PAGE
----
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  1. Formal Properties of "Now" Revisited.Una Stojnic & Daniel Altshuler - forthcoming - Semantics and Pragmatics.
    The traditional view is that 'now’ is a pure indexical, denoting the utterance time. Yet, despite its initial appeal, the view has faced criticism. A range of data reveal 'now’ allows for discourse-bound (i.e., anaphoric) uses, and can occur felicitously with the past tense. The reaction to this has typically been to treat ‘now’ as akin to a true demonstrative, selecting the prominent time supplied by the non-linguistic context or prior discourse. We argue this is doubly mistaken. The first mistake (...)
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  2. Events, Their Names, and Their Synchronic Structure.Nicola Guarino, Riccardo Baratella & Giancarlo Guizzardi - 2022 - Applied ontology 17 (2):249-283.
    We present in this paper a novel ontological theory of events whose central tenet is the Aristotelian distinction between the object that changes and the actual subject of change, which is what we call an individual quality. While in the Kimian tradition events are individuated by a triple ⟨ o, P, t ⟩, where o is an object, P a property, and t an interval of time, for us the simplest events are qualitative changes, individuated by a triple ⟨ o, (...)
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  3. Negative Actions: Events, Absences, and the Metaphysics of Agency.Jonathan Payton - 2021 - Cambridge University Press.
    Three claims are widely held and individually plausible, but jointly inconsistent: (1) Negative actions (intentional omissions, refrainments, etc.) are genuine actions; (2) All actions are events; (3) Some, and perhaps all, negative actions aren't events, but absences thereof (when I omit to raise my arm, no omission-event occurs; what happens is just that no arm-raising occurs). Drawing on resources from metaphysics and the philosophy of language, I argue that (3) is false. Negative actions are events, just as ordinary actions are. (...)
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  4. What Can Neuroscience Tell Us About Reference?Berit Brogaard - 2019 - In Barbara Abbott & Jeanette Gundel (eds.), The Oxford Handbook of Reference. Oxford: Oxford University Press. pp. 365-383.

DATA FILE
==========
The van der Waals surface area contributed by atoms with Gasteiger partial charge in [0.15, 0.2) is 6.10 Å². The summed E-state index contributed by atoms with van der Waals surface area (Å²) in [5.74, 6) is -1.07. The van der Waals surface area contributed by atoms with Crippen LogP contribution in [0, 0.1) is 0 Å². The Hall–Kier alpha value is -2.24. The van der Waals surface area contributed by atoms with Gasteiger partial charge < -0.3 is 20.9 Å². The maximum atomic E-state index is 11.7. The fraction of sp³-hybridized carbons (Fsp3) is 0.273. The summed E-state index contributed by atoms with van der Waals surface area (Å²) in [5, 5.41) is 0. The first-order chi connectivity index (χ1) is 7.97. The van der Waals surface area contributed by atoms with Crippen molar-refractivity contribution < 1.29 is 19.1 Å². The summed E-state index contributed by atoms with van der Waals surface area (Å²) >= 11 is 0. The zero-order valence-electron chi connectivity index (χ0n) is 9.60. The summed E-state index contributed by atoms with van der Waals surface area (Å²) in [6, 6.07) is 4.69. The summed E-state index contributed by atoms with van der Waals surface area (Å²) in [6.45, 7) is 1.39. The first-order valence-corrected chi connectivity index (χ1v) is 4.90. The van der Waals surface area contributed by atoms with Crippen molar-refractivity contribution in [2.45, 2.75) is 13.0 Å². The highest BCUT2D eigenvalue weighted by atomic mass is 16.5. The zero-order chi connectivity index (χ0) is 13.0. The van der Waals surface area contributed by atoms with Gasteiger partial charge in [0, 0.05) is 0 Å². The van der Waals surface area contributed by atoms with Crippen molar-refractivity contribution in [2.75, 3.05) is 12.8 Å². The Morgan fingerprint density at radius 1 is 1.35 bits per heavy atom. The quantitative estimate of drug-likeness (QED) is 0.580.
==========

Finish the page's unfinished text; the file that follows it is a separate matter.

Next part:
In traditional formal semantics the notions of reference, truth and satisfaction are basic and that of representation is derivative and dispensable. If a level of representation is included in the formal presentation of the theory, it is included as a heuristic. Semantics in the traditional sense has no bearing on any form of mental processing. When reference is understood within this framework, cognitive neuroscience cannot possibly provide any insights into the nature of reference. Traditional semantics, however, has numerous shortcomings that (...)
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  5. Nominals and Event Structure.Friederike Moltmann - 2019 - In Robert Truswell (ed.), Oxford Handbook of Event Structure. Oxford: Oxford UP.
    This paper discusses three approaches to the semantics of event nominalizations and adverbial modification: the Davidsonian account, the Kimian account, and the truthmaker account. It argues that a combination of all three accounts is needed for the semantics of the full range of event, trope, and state nominalizations in English.
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  6. 'Now' with Subordinate Clauses.Sam Carter & Daniel Altshuler - 2017 - In Proceedings of SALT 27. pp. 340-357.
    We investigate a novel use of the English temporal modifier ‘now’, in which it combines with a subordinate clause. We argue for a univocal treatment of the expression, on which the subordinating use is taken as basic and the non-subordinating uses are derived. We start by surveying central features of the latter uses which have been discussed in previous work, before introducing key observations regarding the subordinating use of ‘now’ and its relation to deictic and anaphoric uses. All of these (...)